This chapter and Chapter 12 apply many of the principles of effective negotiation from earlier chapters to the workplace context. The workplace is where a lot of our negotiating will be done, and Chapter 12 will look at these negotiations from a business perspective. This chapter focuses on negotiations between management and employee representatives – normally a trade union. These negotiations can be very difficult and the consequences of reaching a deadlock can be very costly for both sides of the negotiation.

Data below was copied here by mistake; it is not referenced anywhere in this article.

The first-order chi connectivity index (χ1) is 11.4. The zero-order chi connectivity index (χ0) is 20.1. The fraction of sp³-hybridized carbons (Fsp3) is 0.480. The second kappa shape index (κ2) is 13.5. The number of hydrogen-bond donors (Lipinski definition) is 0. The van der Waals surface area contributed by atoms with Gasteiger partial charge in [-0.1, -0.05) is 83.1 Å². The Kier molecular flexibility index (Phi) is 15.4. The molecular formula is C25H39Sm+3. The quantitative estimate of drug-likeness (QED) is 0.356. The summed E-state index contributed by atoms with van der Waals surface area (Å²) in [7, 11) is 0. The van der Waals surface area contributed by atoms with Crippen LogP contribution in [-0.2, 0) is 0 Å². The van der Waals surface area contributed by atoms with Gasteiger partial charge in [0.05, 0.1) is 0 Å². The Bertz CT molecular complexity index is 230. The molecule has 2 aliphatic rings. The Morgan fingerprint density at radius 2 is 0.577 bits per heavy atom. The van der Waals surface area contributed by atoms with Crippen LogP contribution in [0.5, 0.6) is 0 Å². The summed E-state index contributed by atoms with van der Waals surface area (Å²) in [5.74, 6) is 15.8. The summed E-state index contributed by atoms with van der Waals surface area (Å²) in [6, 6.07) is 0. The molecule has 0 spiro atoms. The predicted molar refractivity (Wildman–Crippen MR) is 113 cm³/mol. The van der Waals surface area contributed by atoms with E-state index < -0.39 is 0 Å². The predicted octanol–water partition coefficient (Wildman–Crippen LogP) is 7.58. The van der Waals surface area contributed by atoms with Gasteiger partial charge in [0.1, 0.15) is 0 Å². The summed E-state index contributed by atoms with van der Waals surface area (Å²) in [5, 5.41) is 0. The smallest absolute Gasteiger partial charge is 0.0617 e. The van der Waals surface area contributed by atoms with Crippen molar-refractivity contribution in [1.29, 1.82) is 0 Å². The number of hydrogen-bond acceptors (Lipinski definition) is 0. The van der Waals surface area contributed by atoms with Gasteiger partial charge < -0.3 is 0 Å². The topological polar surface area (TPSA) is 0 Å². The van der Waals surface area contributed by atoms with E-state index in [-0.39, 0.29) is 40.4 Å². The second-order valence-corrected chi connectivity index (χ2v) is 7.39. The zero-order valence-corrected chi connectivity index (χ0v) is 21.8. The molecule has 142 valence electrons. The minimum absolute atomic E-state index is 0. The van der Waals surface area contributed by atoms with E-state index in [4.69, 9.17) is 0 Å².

The fourth edition of Effective Negotiation provides a practical and thematic approach to negotiation and mediation in professional contexts. Drawing on research and extensive teaching and practical experience, Fells and Sheer describe key elements of negotiations and explain the core tasks involved in reaching an agreement: information exchange, solution-seeking and concession management. This edition features a substantial revision and re-alignment of content, providing discussion of overarching themes and methodologies before moving to focused considerations of the underlying mechanics of negotiation. A new chapter on deadlocks provides detailed analysis of strategically managing and resolving deadlocked negotiations. In addition to the 'Negotiation in Practice' and 'Negotiation Skill Tips' boxes, chapters now include real-world case studies. An accessible, practical and strategic exploration of the complex mechanics and dynamics of negotiation, mediation and dispute resolution, Effective Negotiation remains an essential resource for students and professionals in business and management, law and human resource management.